What is vaginal mesh and what has been said about the medical scandal?

A new report has shared how far women with vaginal mesh have been dismissed.
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  • While the vaginal mesh scandal flew under the radar for an astonishing amount of time, the media and vaginal mesh victims have finally brought this important issue to the forefront.

    What is vaginal mesh?

    Vaginal mesh are implants used by medical professionals to treat stress incontinence and pelvic organ prolapse, both of which can occur after childbirth. They’re inserted into the vagina from the abdomen, and used as an alternative for more invasive surgery.

    “Mesh” is a plastic netlike implant that comes in a number of forms including – “sling”, “tape”, “ribbon”, “mesh” and “hammock”. There are multiple brands and manufacturers of it. Johnson & Johnson are the most well known.

    Mesh is used medically to treat and fix many medical complaints – but we’re specifically talking about urogynaecological mesh here, or transvaginal mesh, as it is technically called, which has been in use since the late 90s as a treatment for the above medical issues. Often, vaginal mesh is touted as the ‘better option’ by the medical industry. However, it is normally a cheap and quick ‘fix’.

    But there’s a darker side to the mesh story, with many women left in excruciating pain, suffering long-term health problems as a result of being fitted with them. Many women experience cutting, scarring, pain and discomfort, and pain during intercourse.

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    In some tragic cases, women’s experiences with vaginal mesh have even been fatal.

    The vaginal mesh scandal, according to reports, claimed its first life in 2017. Canadian woman Chrissy Brajcic, who actively campaigned against the implants, died from sepsis from her own implant, after suffering problems for four years. The 42-year-old mum-of-two had set up a campaign to raise awareness of implant issues, after experiencing them herself after giving birth in 2013.

    Despite having the mesh removed due to nerve damage, Chrissy experienced continual urinary tract infections and was readmitted to hospital this October, where she died weeks later.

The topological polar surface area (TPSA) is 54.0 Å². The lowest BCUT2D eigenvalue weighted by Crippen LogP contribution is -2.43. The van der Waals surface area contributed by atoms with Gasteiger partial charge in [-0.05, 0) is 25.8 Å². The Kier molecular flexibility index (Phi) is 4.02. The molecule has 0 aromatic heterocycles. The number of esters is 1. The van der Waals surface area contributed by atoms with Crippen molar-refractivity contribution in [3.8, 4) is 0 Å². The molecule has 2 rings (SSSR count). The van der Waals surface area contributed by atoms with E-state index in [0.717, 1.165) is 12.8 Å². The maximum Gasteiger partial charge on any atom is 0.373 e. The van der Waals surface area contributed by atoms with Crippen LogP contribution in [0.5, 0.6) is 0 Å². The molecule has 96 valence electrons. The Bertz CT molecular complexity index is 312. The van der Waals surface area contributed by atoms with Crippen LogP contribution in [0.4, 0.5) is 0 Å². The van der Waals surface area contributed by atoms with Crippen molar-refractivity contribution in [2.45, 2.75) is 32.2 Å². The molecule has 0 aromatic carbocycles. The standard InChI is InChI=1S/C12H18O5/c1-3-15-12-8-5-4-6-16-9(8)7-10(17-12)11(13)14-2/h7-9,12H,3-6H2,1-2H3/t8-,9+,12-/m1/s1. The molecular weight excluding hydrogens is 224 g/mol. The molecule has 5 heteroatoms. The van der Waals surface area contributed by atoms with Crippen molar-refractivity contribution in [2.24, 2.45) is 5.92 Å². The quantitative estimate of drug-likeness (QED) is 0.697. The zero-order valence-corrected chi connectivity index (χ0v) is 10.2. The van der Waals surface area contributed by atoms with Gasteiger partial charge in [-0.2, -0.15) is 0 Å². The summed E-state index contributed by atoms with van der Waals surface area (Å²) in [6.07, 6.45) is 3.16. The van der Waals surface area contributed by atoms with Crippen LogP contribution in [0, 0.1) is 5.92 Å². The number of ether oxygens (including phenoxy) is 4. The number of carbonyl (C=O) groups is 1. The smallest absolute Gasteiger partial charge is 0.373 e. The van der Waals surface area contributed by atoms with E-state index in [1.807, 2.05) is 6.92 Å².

Baroness Cumberlege’s mesh review was released today

    A damning report published yesterday has stated that vaginal mesh concerns from women have been ‘dismissed’ by the medical profession for years. It states that too often, the worries over vaginal mesh – as well as the ill effects over other procedures and medicines – has been dismissed as ‘women’s problems’.

    Review chair Baroness Julia Cumberlege said she was shocked by the “sheer scale” of suffering from women, and urged that the health care system must apologise to women for being so dismissive.

    She said, “I have conducted many reviews and inquiries over the years, but I have never encountered anything like this. Much of this suffering was entirely avoidable, caused and compounded by failings in the health system itself.”

    She however praised campaigners like Kath Sansom (above) who have been working for years to raise awareness of the issues highlighted in the report.

    The review also shared the missed opportunities, when something could or should have been done to prevent harm to women.

    Vaginal mesh problems: the longterm impact

    Pain and cutting are not the only terrible side-effects of the implants. Some women report that the mesh implants protrude so much that they’ve even damaged their partner during sex (as well as their own anatomy). Others have revealed that they are now unable to work and, for some sufferers, even walking has become a struggle. Dr Sohier Elneil, who has worked with various mesh victims, told the BBC about the affected patients she has seen. She said, “They become so incapacitated that many of them are either walking by crutches or sitting in wheelchairs and perhaps more dramatically so, they become unable to look after their families.”

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    “Unfortunately, they’re incredibly difficult to remove because tissue grows around the vaginal mesh, meaning that although women are told they’re not permanent, they’re often almost impossible to get rid of.”

    Stella Channing, one woman campaigning against vaginal mesh, who was fitted with an implant herself seven years ago in Australia, said of her experiences, “You spend your day thinking that the best way to get through the day would be to drug yourself up,”

    “You take pain killers and then take sleeping tablets, so that you can try and escape the raw burning pain and the ongoing nerve pain that makes you writhe in agony.”

    For Stella, the mesh implants are a life sentence – and she can’t see how her issues will ever be resolved. “For the mesh injured, it is a life of non-stop chronic, debilitating pain, that does not go, does not heal and most likely will not bring imminent death, just a lingering of life that is so hard to bear.”

    Side effects of vaginal mesh include, but are not limited to:

    1. Pain on walking

    2. Urinary urgency

    3. Pain on sitting

    4. Severe fatigue